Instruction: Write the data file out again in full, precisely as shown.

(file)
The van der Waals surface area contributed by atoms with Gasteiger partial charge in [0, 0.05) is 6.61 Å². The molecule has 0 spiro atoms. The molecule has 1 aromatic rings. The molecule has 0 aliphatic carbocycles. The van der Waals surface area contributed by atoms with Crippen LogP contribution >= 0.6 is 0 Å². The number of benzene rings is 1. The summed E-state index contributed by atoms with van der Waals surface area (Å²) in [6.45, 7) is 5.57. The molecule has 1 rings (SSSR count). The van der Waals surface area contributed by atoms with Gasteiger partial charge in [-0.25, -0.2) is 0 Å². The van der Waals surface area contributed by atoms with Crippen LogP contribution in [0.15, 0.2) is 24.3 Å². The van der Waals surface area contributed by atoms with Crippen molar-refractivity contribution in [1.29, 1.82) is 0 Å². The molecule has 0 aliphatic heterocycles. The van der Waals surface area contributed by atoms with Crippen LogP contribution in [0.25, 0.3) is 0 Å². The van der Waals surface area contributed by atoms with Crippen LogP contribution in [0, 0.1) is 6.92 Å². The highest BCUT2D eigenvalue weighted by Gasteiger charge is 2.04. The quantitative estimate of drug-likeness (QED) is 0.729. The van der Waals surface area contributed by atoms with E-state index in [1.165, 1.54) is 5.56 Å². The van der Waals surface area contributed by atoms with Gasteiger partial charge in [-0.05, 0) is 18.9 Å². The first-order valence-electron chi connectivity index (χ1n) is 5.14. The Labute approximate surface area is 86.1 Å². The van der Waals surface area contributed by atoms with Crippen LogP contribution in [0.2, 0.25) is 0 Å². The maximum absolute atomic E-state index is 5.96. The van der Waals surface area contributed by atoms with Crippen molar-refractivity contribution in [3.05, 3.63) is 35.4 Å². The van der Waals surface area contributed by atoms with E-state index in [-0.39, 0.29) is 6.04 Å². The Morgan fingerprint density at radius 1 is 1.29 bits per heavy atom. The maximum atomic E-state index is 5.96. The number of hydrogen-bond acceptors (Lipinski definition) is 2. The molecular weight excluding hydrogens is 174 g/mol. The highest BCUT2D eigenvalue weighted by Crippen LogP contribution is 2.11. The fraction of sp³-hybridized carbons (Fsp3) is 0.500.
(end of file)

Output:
The van der Waals surface area contributed by atoms with Gasteiger partial charge in [0, 0.05) is 6.61 Å². The molecule has 0 spiro atoms. The molecule has 1 aromatic rings. The molecule has 0 aliphatic carbocycles. The van der Waals surface area contributed by atoms with Crippen LogP contribution >= 0.6 is 0 Å². The number of benzene rings is 1. The summed E-state index contributed by atoms with van der Waals surface area (Å²) in [6.45, 7) is 5.57. The molecule has 1 rings (SSSR count). The van der Waals surface area contributed by atoms with Gasteiger partial charge in [-0.25, -0.2) is 0 Å². The van der Waals surface area contributed by atoms with Crippen LogP contribution in [0.15, 0.2) is 24.3 Å². The van der Waals surface area contributed by atoms with Crippen molar-refractivity contribution in [1.29, 1.82) is 0 Å². The molecule has 0 aliphatic heterocycles. The van der Waals surface area contributed by atoms with Crippen LogP contribution in [0.25, 0.3) is 0 Å². The van der Waals surface area contributed by atoms with Crippen LogP contribution in [0, 0.1) is 6.92 Å². The highest BCUT2D eigenvalue weighted by Gasteiger charge is 2.04. The quantitative estimate of drug-likeness (QED) is 0.729. The van der Waals surface area contributed by atoms with E-state index in [1.165, 1.54) is 5.56 Å². The van der Waals surface area contributed by atoms with Gasteiger partial charge in [-0.05, 0) is 18.9 Å². The first-order valence-electron chi connectivity index (χ1n) is 5.14. The Labute approximate surface area is 86.1 Å². The van der Waals surface area contributed by atoms with Crippen LogP contribution in [0.2, 0.25) is 0 Å². The maximum absolute atomic E-state index is 5.96. The van der Waals surface area contributed by atoms with Crippen molar-refractivity contribution in [3.05, 3.63) is 35.4 Å². The van der Waals surface area contributed by atoms with E-state index in [-0.39, 0.29) is 6.04 Å². The Morgan fingerprint density at radius 1 is 1.29 bits per heavy atom. The maximum atomic E-state index is 5.96. The number of hydrogen-bond acceptors (Lipinski definition) is 2. The molecular weight excluding hydrogens is 174 g/mol. The highest BCUT2D eigenvalue weighted by Crippen LogP contribution is 2.11. The fraction of sp³-hybridized carbons (Fsp3) is 0.500.